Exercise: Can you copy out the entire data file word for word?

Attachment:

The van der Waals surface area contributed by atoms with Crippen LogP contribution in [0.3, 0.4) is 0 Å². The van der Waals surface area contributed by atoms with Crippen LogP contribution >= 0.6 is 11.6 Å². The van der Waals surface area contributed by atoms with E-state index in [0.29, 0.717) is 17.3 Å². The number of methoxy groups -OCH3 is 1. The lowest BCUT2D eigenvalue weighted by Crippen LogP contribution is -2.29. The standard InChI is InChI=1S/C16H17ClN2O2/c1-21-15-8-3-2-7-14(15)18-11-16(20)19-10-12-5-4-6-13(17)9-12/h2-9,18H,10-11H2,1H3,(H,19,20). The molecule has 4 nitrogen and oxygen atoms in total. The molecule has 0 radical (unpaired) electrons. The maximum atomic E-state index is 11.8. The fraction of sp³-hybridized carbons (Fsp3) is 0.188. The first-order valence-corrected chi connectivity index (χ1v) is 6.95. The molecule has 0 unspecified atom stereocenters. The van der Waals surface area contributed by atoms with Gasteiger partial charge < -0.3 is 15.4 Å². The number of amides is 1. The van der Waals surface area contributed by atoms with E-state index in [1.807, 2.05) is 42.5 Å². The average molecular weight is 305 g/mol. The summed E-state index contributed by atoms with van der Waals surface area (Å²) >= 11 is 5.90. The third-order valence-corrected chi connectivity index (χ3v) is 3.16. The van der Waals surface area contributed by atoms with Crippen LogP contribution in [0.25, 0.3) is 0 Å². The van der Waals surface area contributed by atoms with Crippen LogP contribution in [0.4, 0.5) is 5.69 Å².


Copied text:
The van der Waals surface area contributed by atoms with Crippen LogP contribution in [0.3, 0.4) is 0 Å². The van der Waals surface area contributed by atoms with Crippen LogP contribution >= 0.6 is 11.6 Å². The van der Waals surface area contributed by atoms with E-state index in [0.29, 0.717) is 17.3 Å². The number of methoxy groups -OCH3 is 1. The lowest BCUT2D eigenvalue weighted by Crippen LogP contribution is -2.29. The standard InChI is InChI=1S/C16H17ClN2O2/c1-21-15-8-3-2-7-14(15)18-11-16(20)19-10-12-5-4-6-13(17)9-12/h2-9,18H,10-11H2,1H3,(H,19,20). The molecule has 4 nitrogen and oxygen atoms in total. The molecule has 0 radical (unpaired) electrons. The maximum atomic E-state index is 11.8. The fraction of sp³-hybridized carbons (Fsp3) is 0.188. The first-order valence-corrected chi connectivity index (χ1v) is 6.95. The molecule has 0 unspecified atom stereocenters. The van der Waals surface area contributed by atoms with Gasteiger partial charge < -0.3 is 15.4 Å². The number of amides is 1. The van der Waals surface area contributed by atoms with E-state index in [1.807, 2.05) is 42.5 Å². The average molecular weight is 305 g/mol. The summed E-state index contributed by atoms with van der Waals surface area (Å²) >= 11 is 5.90. The third-order valence-corrected chi connectivity index (χ3v) is 3.16. The van der Waals surface area contributed by atoms with Crippen LogP contribution in [0.25, 0.3) is 0 Å². The van der Waals surface area contributed by atoms with Crippen LogP contribution in [0.4, 0.5) is 5.69 Å².